1
1.4. Thin Set Theorems.
Recall the Thin Set Theorem from section 1.1.
THIN SET THEOREM. For all f
∈
MF there exists A
∈
INF such
that fA
≠
N.
The Thin Set Theorem as written above is a statement of
IBRT in A,fA on (MF,INF). This specific statement is due to
the present author, who studied it for its significance for
Reverse Mathematics and recursion theory.
A variant of this statement was already introduced much
earlier in the literature on the (square bracket) partition
calculus in combinatorial set theory, in [EHR65]. In their
language, the Thin Set Theorem reads
(
∀
n <
ω
)(
ω
→
[
ω
]
n
ω
).
The n indicates a coloring of the unordered ntuples from
the
ω
to the left of
→
, the lower
ω
indicates the number of
colors, and the
ω
in [ ] indicates the cardinality of the
“homogenous” set. But here [ ] indicates a weak form of
homogeneity  that at least one color is omitted.
The mathematical difference between this square bracket
partition relation statement and the Thin Set Theorem is
that the former involves unordered tuples, whereas the
latter involves ordered tuples. However, see Theorem 1.4.2
below for an equivalence proof in RCA
0
. Also see [EHMR84],
Theorem 54.1. It was immediately recognized that this
square bracket partition relation follows from the usual
infinite Ramsey theorem, which is written in terms of the
round parenthesis partition relation
(
∀
n,m <
ω
)(
ω
→
(
ω
)
n
m
).
Experience reveals that when the Thin Set Theorem is stated
exactly in our formulation above (with ordered n tuples),
mathematicians who are not experts in the partition
calculus, do not recognize the Thin Set Theorem’s
connection with the partition calculus and combinatorial
set theory. They are struck by its fundamental character,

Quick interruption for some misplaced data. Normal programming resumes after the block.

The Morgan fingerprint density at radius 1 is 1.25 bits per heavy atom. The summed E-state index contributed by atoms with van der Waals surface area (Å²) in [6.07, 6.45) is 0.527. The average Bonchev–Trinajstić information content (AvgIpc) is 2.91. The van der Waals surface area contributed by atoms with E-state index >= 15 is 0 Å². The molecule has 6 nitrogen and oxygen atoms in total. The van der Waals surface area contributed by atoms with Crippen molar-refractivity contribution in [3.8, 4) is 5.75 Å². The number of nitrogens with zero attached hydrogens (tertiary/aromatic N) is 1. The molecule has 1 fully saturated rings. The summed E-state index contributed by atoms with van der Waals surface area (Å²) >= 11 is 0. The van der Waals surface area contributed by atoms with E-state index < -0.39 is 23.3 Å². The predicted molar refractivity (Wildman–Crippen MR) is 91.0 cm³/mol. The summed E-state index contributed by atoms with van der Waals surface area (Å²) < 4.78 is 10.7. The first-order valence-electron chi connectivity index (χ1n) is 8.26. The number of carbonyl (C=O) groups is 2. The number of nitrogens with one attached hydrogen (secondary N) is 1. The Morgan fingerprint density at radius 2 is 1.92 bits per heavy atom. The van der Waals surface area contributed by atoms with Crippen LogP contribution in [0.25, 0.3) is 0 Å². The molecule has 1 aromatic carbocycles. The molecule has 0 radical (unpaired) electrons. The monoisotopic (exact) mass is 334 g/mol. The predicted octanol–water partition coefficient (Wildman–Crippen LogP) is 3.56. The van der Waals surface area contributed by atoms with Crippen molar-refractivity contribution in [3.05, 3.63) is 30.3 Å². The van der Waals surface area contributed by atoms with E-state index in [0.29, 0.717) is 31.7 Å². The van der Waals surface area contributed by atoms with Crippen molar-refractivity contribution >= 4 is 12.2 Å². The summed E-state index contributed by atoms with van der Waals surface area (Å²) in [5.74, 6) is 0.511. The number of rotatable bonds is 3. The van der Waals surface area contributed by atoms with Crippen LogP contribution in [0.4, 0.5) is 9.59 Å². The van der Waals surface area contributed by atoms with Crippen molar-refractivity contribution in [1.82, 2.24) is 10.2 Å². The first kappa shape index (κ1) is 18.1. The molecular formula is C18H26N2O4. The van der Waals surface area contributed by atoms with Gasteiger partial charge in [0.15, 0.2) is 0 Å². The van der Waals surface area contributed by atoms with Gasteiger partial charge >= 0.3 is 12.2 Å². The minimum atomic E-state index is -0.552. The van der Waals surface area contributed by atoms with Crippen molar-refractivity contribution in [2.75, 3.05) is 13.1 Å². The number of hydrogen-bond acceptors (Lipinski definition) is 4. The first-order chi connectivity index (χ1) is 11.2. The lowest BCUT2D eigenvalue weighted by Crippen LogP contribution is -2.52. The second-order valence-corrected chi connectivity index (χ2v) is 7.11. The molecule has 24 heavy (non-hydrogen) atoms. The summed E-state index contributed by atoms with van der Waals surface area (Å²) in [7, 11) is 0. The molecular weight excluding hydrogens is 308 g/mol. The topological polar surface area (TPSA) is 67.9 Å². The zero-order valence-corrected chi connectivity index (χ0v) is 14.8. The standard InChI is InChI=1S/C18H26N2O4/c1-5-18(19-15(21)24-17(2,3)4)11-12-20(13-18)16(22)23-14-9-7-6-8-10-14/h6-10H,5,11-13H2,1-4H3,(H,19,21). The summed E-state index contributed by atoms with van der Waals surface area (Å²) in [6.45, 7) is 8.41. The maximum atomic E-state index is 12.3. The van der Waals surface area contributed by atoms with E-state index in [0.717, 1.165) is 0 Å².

and will not be able to prove it in short order. They
apparently would have to rediscover the infinite Ramsey
theorem, and in our experience, long before they invest
that kind of effort, they demand a proof from us.
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The Thin Set Theorem  as an object of study in the
foundations of mathematics  first appeared publicly in
[Fr00], and in print in [FS00], p. 139. There we remark
that it trivially follows from the following well known
Free Set Theorem for N.
FREE SET THEOREM. Let k
≥
1 and f:N
k
→
N. There exists
infinite A
⊆
N such that for all x
∈
A
k
, f(x
1
,...,x
k
)
∈
A
→
f(x
1
,...,x
k
)
∈
{x
1
,...,x
k
}.
The implication is merely the observation that if A obeys
the conclusion of the Free Set Theorem, then A\{min(A)}
obeys the conclusion of the Thin Set Theorem (min(A) is not
a value of f on (A\{min(A)})
k
).
The Free Set Theorem is easily obtained from the infinite
Ramsey theorem in a well known way. Choose infinite A
⊆
N
such that the truth value of f(x
1
,...,x
k
) = y depends only
on the order type of x
1
,...,x
k
,y, provided x
1
,...,x
k
,y
∈
A.
If f(x
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 Fall '08
 JOSHUA
 Math, Set Theory, Topology, Empty set, Metric space, set theorem, Thin Set Theorem

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